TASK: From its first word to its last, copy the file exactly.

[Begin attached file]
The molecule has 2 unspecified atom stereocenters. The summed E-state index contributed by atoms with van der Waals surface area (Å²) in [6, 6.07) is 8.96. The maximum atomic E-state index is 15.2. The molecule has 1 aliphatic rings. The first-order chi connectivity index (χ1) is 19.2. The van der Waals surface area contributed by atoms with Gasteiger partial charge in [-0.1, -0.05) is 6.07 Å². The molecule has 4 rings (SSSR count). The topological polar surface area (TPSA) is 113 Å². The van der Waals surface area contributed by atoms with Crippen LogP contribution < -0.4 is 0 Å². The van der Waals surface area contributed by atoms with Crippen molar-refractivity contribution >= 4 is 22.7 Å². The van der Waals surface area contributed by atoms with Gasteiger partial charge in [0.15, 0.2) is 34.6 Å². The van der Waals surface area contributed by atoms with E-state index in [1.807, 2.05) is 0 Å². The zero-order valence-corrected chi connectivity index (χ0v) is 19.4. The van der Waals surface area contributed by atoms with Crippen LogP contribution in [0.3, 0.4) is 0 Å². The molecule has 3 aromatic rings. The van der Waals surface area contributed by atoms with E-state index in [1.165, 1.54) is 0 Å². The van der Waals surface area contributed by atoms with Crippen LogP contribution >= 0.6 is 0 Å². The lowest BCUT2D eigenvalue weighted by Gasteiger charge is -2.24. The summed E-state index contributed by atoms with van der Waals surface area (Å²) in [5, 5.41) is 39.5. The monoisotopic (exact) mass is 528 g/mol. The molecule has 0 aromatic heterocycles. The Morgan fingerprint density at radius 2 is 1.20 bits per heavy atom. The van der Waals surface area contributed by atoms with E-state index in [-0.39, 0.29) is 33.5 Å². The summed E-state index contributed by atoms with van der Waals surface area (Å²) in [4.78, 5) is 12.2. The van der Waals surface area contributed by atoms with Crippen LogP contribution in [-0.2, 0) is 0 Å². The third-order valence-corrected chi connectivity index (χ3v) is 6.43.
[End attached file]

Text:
The molecule has 2 unspecified atom stereocenters. The summed E-state index contributed by atoms with van der Waals surface area (Å²) in [6, 6.07) is 8.96. The maximum atomic E-state index is 15.2. The molecule has 1 aliphatic rings. The first-order chi connectivity index (χ1) is 19.2. The van der Waals surface area contributed by atoms with Gasteiger partial charge in [-0.1, -0.05) is 6.07 Å². The molecule has 4 rings (SSSR count). The topological polar surface area (TPSA) is 113 Å². The van der Waals surface area contributed by atoms with Crippen LogP contribution < -0.4 is 0 Å². The van der Waals surface area contributed by atoms with Crippen molar-refractivity contribution >= 4 is 22.7 Å². The van der Waals surface area contributed by atoms with Gasteiger partial charge in [0.15, 0.2) is 34.6 Å². The van der Waals surface area contributed by atoms with E-state index in [1.807, 2.05) is 0 Å². The zero-order valence-corrected chi connectivity index (χ0v) is 19.4. The van der Waals surface area contributed by atoms with Crippen LogP contribution in [0.3, 0.4) is 0 Å². The molecule has 3 aromatic rings. The van der Waals surface area contributed by atoms with E-state index in [1.165, 1.54) is 0 Å². The van der Waals surface area contributed by atoms with Crippen LogP contribution >= 0.6 is 0 Å². The lowest BCUT2D eigenvalue weighted by Gasteiger charge is -2.24. The summed E-state index contributed by atoms with van der Waals surface area (Å²) in [5, 5.41) is 39.5. The monoisotopic (exact) mass is 528 g/mol. The molecule has 0 aromatic heterocycles. The Morgan fingerprint density at radius 2 is 1.20 bits per heavy atom. The van der Waals surface area contributed by atoms with E-state index in [-0.39, 0.29) is 33.5 Å². The summed E-state index contributed by atoms with van der Waals surface area (Å²) in [4.78, 5) is 12.2. The van der Waals surface area contributed by atoms with Crippen LogP contribution in [-0.2, 0) is 0 Å². The third-order valence-corrected chi connectivity index (χ3v) is 6.43.